Please wait.'

Page is loading'


Home  > Raw materials & technologies  > Applications  > Macroscopic ice lens growth in hardened co...

Thursday, 18 July 2019
pdf
Raw materials & technologies, Applications

Macroscopic ice lens growth in hardened concrete

Thursday, 14 July 2016

Spalling of concrete has been observed by Swedish researchers in water retaining concrete structures exposed to long periods of freezing weather.

Macroscopic ice lens growth in hardened concrete. Source: Cat/Fotolia.com

Macroscopic ice lens growth in hardened concrete. Source: Cat/Fotolia.com

A hypothesis is that poor quality concrete, inadequate compaction or aging make hardened concrete susceptible to macroscopic ice lens growth, i.e. ice segregation.

Simulating winter conditions

To simulate winter conditions, the top surface of concrete specimens was subjected to freezing, whereas the bottom surface was submerged in heated water. Given constant thermal conditions, ice segregation occurred in sound concrete with w/c-ratio 0.9 and higher. In concrete with internal frost damage, ice segregation occurred within a few days regardless of the w/c-ratio. Ice segregation also occurred in specimens with paper sheets cast into the concrete to form cavities. However, the period of freezing required to facilitate ice segregation increased with decreasing w/c-ratio. The risk of macroscopic ice lens growth in actual structures cannot be overlooked since unfavourable temperature and moisture conditions may exist in winter.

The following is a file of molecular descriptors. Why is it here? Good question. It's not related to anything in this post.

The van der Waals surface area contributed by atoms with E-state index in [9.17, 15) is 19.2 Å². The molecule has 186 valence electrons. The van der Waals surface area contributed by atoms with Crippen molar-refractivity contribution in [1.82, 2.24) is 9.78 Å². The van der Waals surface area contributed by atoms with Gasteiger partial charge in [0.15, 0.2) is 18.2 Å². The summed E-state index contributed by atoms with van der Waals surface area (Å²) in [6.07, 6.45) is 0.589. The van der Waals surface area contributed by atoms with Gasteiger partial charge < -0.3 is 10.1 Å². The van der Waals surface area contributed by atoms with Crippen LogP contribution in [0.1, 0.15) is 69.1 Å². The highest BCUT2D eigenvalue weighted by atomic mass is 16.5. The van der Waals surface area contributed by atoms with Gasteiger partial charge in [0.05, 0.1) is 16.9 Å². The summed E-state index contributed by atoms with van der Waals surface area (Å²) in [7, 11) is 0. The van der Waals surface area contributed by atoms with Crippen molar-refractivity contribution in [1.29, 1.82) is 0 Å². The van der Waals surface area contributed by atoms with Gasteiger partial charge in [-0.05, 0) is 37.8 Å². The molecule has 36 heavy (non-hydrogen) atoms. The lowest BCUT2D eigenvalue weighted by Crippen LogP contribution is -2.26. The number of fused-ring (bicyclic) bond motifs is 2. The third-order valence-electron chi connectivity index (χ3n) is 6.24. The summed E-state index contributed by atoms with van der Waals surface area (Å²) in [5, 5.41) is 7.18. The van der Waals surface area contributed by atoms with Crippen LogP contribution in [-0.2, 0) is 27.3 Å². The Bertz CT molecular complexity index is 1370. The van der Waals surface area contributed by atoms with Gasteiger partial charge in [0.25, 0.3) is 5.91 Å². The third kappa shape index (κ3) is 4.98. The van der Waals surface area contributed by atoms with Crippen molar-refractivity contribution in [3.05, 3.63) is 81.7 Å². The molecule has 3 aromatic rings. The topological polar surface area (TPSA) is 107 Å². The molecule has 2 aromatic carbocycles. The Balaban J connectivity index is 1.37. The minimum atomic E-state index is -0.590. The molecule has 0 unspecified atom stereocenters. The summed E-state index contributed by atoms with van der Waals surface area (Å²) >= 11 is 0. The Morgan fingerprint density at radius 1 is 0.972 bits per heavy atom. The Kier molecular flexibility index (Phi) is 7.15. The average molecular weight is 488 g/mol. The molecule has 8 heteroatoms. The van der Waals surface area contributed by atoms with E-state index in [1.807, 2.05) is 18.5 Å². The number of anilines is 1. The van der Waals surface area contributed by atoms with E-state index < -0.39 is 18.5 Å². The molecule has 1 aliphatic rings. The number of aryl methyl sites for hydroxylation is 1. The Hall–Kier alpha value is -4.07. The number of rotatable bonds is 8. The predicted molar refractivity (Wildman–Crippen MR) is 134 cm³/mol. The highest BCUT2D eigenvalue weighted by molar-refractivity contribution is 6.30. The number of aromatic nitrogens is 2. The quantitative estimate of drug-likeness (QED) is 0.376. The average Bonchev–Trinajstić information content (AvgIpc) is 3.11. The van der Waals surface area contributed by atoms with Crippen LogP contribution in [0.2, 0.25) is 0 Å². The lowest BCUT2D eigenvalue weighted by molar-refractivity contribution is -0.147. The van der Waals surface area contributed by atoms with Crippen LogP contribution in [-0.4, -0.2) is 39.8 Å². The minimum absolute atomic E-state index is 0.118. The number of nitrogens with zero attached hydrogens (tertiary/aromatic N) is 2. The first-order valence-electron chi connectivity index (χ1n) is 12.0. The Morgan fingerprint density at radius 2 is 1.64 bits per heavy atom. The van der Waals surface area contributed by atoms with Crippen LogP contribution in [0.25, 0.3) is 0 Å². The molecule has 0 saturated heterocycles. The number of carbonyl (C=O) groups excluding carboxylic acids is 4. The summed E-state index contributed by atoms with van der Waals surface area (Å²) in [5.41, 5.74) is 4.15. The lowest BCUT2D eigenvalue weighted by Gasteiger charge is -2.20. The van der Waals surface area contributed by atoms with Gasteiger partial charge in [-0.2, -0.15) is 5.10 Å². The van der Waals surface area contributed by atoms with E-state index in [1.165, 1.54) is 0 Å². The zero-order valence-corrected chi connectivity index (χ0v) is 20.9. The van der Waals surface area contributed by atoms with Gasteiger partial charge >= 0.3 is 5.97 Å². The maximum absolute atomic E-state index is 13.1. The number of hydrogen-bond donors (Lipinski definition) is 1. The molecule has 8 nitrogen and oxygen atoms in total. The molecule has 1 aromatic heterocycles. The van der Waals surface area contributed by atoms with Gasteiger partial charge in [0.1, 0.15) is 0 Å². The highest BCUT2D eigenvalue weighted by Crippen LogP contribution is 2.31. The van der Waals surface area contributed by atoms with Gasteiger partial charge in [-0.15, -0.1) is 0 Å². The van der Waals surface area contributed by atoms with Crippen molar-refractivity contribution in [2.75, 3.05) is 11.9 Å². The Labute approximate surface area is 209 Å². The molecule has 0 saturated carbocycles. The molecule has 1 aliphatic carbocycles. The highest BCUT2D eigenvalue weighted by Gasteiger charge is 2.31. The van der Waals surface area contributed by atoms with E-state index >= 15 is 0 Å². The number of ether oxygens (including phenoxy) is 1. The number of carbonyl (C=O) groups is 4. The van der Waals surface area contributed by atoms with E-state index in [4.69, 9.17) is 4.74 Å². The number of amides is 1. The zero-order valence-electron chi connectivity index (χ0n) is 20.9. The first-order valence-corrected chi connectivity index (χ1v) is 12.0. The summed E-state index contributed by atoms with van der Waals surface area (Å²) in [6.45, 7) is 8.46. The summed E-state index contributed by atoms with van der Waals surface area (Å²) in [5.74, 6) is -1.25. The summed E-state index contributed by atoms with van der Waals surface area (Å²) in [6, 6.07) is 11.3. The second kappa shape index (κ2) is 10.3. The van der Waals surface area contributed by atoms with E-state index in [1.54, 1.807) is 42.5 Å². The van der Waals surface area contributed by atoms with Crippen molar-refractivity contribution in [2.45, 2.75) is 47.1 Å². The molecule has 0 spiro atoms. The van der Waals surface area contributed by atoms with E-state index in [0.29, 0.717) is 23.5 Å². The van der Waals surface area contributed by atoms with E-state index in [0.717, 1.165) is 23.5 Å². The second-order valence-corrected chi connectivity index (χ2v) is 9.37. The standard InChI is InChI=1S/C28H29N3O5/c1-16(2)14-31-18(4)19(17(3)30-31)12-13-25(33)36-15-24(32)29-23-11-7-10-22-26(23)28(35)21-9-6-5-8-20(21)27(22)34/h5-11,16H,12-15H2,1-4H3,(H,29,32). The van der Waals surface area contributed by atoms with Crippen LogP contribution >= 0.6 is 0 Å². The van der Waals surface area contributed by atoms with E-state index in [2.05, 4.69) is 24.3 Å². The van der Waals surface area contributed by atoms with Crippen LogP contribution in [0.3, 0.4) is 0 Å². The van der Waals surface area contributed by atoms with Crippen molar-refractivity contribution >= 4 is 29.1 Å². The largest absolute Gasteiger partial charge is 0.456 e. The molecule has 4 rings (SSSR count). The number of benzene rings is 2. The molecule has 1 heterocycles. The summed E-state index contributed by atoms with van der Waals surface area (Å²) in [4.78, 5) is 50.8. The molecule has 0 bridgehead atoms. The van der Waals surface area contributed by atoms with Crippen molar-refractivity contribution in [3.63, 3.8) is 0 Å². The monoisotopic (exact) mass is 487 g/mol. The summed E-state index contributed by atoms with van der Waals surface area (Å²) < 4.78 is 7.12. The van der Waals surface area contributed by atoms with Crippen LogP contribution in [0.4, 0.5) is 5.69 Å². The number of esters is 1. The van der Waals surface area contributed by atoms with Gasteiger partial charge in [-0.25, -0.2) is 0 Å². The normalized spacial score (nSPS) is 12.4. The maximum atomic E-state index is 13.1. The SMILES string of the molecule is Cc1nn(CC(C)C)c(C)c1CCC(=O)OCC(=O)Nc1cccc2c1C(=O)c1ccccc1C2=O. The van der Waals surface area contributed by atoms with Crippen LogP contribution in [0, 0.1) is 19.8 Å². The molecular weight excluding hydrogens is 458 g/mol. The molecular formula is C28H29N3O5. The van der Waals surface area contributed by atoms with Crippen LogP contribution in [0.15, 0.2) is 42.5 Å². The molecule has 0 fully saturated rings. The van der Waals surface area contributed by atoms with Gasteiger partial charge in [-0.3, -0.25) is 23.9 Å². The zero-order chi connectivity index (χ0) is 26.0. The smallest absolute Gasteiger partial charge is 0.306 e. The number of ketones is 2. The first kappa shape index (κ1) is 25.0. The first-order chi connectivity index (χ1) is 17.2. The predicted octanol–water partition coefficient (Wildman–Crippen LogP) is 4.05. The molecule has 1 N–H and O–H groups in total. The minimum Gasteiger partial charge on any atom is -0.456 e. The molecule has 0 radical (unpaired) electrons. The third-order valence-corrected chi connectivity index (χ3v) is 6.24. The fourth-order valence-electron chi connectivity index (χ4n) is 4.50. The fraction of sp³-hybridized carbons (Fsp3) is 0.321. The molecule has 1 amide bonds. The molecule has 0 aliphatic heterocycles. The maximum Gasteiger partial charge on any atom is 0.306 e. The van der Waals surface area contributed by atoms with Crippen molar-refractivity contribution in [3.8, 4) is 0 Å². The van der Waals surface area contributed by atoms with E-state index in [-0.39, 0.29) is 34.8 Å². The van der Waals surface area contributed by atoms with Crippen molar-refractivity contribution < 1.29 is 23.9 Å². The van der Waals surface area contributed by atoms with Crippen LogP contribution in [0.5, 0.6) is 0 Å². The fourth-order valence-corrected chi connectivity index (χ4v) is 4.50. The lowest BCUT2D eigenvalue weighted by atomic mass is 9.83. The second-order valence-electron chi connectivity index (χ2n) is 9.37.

The study is published in: Cement and Concrete Research, Volume 88, October 2016, Pages 114–125

top of page
Comments (0)
Add Comment

Post comment

You are not logged in

register